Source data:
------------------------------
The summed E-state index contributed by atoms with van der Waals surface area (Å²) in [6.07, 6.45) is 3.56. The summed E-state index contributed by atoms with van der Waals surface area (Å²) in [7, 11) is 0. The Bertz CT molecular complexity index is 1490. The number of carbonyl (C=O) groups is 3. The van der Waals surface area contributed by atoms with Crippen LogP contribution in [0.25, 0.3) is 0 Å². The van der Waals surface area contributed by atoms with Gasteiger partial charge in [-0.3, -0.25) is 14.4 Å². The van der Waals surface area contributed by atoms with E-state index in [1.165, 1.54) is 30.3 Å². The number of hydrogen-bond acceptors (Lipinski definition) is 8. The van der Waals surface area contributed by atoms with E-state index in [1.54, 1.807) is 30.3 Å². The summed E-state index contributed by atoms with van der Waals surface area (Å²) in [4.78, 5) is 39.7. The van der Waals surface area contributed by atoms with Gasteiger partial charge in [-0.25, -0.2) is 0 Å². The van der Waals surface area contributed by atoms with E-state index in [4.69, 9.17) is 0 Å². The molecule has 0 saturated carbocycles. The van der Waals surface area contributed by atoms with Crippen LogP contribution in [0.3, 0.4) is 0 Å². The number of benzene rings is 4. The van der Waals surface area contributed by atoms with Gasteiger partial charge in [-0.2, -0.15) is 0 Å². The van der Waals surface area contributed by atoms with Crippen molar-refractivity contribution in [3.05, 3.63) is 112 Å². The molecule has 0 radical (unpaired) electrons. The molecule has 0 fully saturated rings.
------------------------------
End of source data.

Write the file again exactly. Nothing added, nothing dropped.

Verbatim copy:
The summed E-state index contributed by atoms with van der Waals surface area (Å²) in [6.07, 6.45) is 3.56. The summed E-state index contributed by atoms with van der Waals surface area (Å²) in [7, 11) is 0. The Bertz CT molecular complexity index is 1490. The number of carbonyl (C=O) groups is 3. The van der Waals surface area contributed by atoms with Crippen LogP contribution in [0.25, 0.3) is 0 Å². The van der Waals surface area contributed by atoms with Gasteiger partial charge in [-0.3, -0.25) is 14.4 Å². The van der Waals surface area contributed by atoms with E-state index in [1.165, 1.54) is 30.3 Å². The number of hydrogen-bond acceptors (Lipinski definition) is 8. The van der Waals surface area contributed by atoms with E-state index in [1.54, 1.807) is 30.3 Å². The summed E-state index contributed by atoms with van der Waals surface area (Å²) in [4.78, 5) is 39.7. The van der Waals surface area contributed by atoms with Gasteiger partial charge in [-0.25, -0.2) is 0 Å². The van der Waals surface area contributed by atoms with E-state index in [4.69, 9.17) is 0 Å². The molecule has 0 saturated carbocycles. The van der Waals surface area contributed by atoms with Crippen LogP contribution in [0.3, 0.4) is 0 Å². The number of benzene rings is 4. The van der Waals surface area contributed by atoms with Gasteiger partial charge in [-0.2, -0.15) is 0 Å². The van der Waals surface area contributed by atoms with Crippen molar-refractivity contribution in [3.05, 3.63) is 112 Å². The molecule has 0 radical (unpaired) electrons. The molecule has 0 fully saturated rings.